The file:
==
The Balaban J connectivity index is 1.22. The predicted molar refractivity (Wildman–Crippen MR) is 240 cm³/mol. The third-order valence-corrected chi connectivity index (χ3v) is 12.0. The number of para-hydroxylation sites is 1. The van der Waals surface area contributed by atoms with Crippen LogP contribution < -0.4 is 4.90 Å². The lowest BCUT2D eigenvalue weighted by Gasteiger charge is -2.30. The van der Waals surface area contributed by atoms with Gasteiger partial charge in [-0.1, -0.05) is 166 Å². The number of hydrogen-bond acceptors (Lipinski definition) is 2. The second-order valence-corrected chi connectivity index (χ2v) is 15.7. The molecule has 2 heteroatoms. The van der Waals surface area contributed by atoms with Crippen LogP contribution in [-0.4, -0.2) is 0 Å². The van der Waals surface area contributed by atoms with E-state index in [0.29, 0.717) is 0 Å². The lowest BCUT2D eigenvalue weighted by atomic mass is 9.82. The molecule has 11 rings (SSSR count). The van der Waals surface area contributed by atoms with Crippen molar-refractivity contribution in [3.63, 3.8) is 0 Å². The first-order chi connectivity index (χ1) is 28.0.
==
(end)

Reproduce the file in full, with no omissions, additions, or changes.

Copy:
The Balaban J connectivity index is 1.22. The predicted molar refractivity (Wildman–Crippen MR) is 240 cm³/mol. The third-order valence-corrected chi connectivity index (χ3v) is 12.0. The number of para-hydroxylation sites is 1. The van der Waals surface area contributed by atoms with Crippen LogP contribution < -0.4 is 4.90 Å². The lowest BCUT2D eigenvalue weighted by Gasteiger charge is -2.30. The van der Waals surface area contributed by atoms with Gasteiger partial charge in [-0.1, -0.05) is 166 Å². The number of hydrogen-bond acceptors (Lipinski definition) is 2. The second-order valence-corrected chi connectivity index (χ2v) is 15.7. The molecule has 2 heteroatoms. The van der Waals surface area contributed by atoms with Crippen LogP contribution in [-0.4, -0.2) is 0 Å². The van der Waals surface area contributed by atoms with E-state index in [0.29, 0.717) is 0 Å². The lowest BCUT2D eigenvalue weighted by atomic mass is 9.82. The molecule has 11 rings (SSSR count). The van der Waals surface area contributed by atoms with Crippen molar-refractivity contribution in [3.63, 3.8) is 0 Å². The first-order chi connectivity index (χ1) is 28.0.